Rumors about her past swirled, and many turned out to be true. Over time she confided things about her past, but you never wanted to suggest you knew anything for certain about her. I once blundered by telling her that, given how interesting her life must have been, she should write a memoir. She glared at me in silence until I had to look away. That conversation was over.
Occasionally, Katherine invited me to her walk-up apartment on Northwest 22nd Avenue, and we'd sit at the tiny table in her tiny kitchen and talk journalism and politics and the latest newsroom intrigue. And she would smoke. She smoked like an oil tanker ablaze. She wanted a pure hit from each drag. Even unfiltered Camels wouldn't do the trick, so she rolled her own. It was ritual in the way she stretched airy tobacco strands onto the paper, roll each cigarette with tight twists at each end, and light up with gusto.
She acknowledged with defiance that she would someday pay for her addiction. For several years at Christmas, I'd bring her a blue tin of Three Castles, a premium tobacco she adored but rarely had the extra money to buy. I did it because it delighted her, but once told her I felt guilty for feeding her deadly habit. "I would still be breathing in my lovely poison," she said, "with or without your generosity." Katherine would roll one for me, even though she knew I didn't smoke. Reluctant to deny her anything, I puffed away, and she loved watching me pretend that I enjoyed it.
I arrived one day—I'm pretty sure it was in early 1988—and found her cross-legged on her living room floor, papers scattered everywhere. She held a cigarette in one hand while using the other to scribble in a spiral notebook. It took a few minutes before she looked up. "An auspicious moment for you to arrive," she said. "I have just written the last word of the last page of my novel."
"You're writing a novel?" I said. I might have been the last person around her to know this—probably not. "What's it about?"
"A couple in a circus who intentionally breed deformed children so they can have their own sideshow act."
She said this as if reading instructions on an aspirin bottle. She watched for my reaction. I smiled a plastic smile, thinking, God, I hope she's not disappointed when no one wants to read it.
In March 1989, WW threw a launch party for Geek Love at Key Largo in Old Town. She signed books with her knowing mischief. ("To Brent—A secret smoker. Oops.") The novel gave her a financial security she had never known. As time went on, I didn't hear her refer to Geek Love by its title. Instead, she called it "The Geek."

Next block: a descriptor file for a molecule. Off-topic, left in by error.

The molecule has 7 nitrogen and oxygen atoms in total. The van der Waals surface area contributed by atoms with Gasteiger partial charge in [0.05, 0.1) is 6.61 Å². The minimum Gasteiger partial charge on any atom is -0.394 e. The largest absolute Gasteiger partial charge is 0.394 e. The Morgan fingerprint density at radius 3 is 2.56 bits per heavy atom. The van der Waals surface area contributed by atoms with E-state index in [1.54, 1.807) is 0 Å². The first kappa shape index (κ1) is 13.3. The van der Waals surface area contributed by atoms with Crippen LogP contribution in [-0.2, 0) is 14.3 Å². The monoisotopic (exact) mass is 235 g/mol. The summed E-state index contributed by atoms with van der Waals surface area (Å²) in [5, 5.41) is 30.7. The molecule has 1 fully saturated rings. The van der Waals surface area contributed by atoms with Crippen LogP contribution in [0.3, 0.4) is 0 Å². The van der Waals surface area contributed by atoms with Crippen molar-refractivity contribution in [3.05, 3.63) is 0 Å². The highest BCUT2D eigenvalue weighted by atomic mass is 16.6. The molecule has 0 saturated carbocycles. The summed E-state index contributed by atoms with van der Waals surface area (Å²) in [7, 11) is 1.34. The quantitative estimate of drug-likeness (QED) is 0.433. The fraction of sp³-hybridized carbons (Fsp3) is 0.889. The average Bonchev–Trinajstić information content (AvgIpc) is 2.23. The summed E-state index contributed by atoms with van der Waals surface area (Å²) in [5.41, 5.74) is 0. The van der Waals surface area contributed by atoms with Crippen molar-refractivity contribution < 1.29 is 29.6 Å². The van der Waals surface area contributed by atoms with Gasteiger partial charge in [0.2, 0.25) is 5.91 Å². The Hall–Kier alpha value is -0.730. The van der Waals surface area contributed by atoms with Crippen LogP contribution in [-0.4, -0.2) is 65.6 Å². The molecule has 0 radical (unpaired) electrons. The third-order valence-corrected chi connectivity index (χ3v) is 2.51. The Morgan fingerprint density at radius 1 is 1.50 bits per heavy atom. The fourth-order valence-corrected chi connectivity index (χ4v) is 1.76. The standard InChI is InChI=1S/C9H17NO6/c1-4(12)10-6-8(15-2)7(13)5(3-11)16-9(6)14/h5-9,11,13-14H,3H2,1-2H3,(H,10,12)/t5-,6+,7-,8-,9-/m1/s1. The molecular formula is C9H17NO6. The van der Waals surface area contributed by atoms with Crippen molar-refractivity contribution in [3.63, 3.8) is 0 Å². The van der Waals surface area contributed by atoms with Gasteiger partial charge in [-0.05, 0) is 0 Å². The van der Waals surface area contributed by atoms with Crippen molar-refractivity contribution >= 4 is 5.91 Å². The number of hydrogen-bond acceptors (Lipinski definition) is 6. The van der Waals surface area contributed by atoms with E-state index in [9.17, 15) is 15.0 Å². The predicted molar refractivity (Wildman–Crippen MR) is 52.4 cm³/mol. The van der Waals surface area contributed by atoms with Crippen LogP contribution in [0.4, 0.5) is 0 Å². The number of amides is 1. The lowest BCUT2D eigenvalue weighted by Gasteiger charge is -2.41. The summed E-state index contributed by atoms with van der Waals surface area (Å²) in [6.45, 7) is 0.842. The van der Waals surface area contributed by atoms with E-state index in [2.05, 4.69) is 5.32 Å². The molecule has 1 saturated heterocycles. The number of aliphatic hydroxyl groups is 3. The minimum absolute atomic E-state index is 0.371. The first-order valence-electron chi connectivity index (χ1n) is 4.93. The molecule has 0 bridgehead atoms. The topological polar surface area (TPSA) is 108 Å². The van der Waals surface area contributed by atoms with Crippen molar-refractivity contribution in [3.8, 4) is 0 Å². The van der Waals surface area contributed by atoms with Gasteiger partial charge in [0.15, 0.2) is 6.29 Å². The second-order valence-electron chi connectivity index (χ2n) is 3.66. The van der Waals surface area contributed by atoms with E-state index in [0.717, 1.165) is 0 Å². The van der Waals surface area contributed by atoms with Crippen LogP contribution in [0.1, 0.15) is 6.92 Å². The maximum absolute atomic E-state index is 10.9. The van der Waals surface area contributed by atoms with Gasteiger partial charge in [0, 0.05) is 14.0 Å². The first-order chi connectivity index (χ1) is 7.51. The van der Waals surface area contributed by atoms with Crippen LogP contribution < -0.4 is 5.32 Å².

Death sows regret among the living, but mine about Katherine began long before lung cancer killed her last week. A journalist in a hurry, I didn't look back often enough after I moved on from WW as reporter in 1990. Katherine and I stayed in touch, but not as before, not as we should have—and that was all on me.
When I returned to WW as managing editor for news a few years ago, I tried to woo Katherine back. Would she write for us again? Nothing doing—she didn't run in reverse.
She still had things to prove, mostly to herself. She faced years of questions about "Cut Man," her unfinished novel that she feared would not live up to The Geek. I knew better than to ever ask about it, but one day in 2009 I did. It's just not ready yet, she said. She opened up about her struggle. We talked about the weight of expectations she carried, how the arrival of her next work of fiction would be treated as a literary event. That only made the writing more difficult.
So she had another idea. She told me that she had agreed to allow The Paris Review to run an excerpt of her elusive novel. She liked the idea of slipping the excerpt quietly into an august journal without fanfare. Problem was, she had neglected to ask permission from her book publisher, fearing that she'd be told no. The publisher, she says, was not happy.
"I suppose I should have told them earlier," Katherine said. "But I have always dreamed of having something published in The Paris Review." She shrugged—and then laughed a smoke-scarred laugh. "So now I will."
That Katherine told very few people that she was terminal was perfectly in character—death on her own terms, no one should make a fuss. And, as in her best writing, she knew how to stun.
After the initial shock from the news of her death, I took Geek Love off the shelf and read whatever page fell open. If you want to know Katherine, you'll find her here. The need to create a family, to survive the mutant extremities of childhood, to accept the ways in which each of us is our own kind of freak—that was all part of her.
If it's true that we are all the people who appear in our dreams, then in the fictive dream of Geek Love she is everyone: Oly, Arty, Chick, Elly and Iphy, Al and Crystal Lil.
Or maybe not. It's Katherine Dunn, so I shouldn't presume to know. She did tell me once that she loved the Binewskis, every last one. That's all that matters.
Brent Walth was a WW staff writer from 1986 to 1990, and managing editor for news from 2011 to 2015. He is now an assistant professor in the University of Oregon School of Journalism and Communication.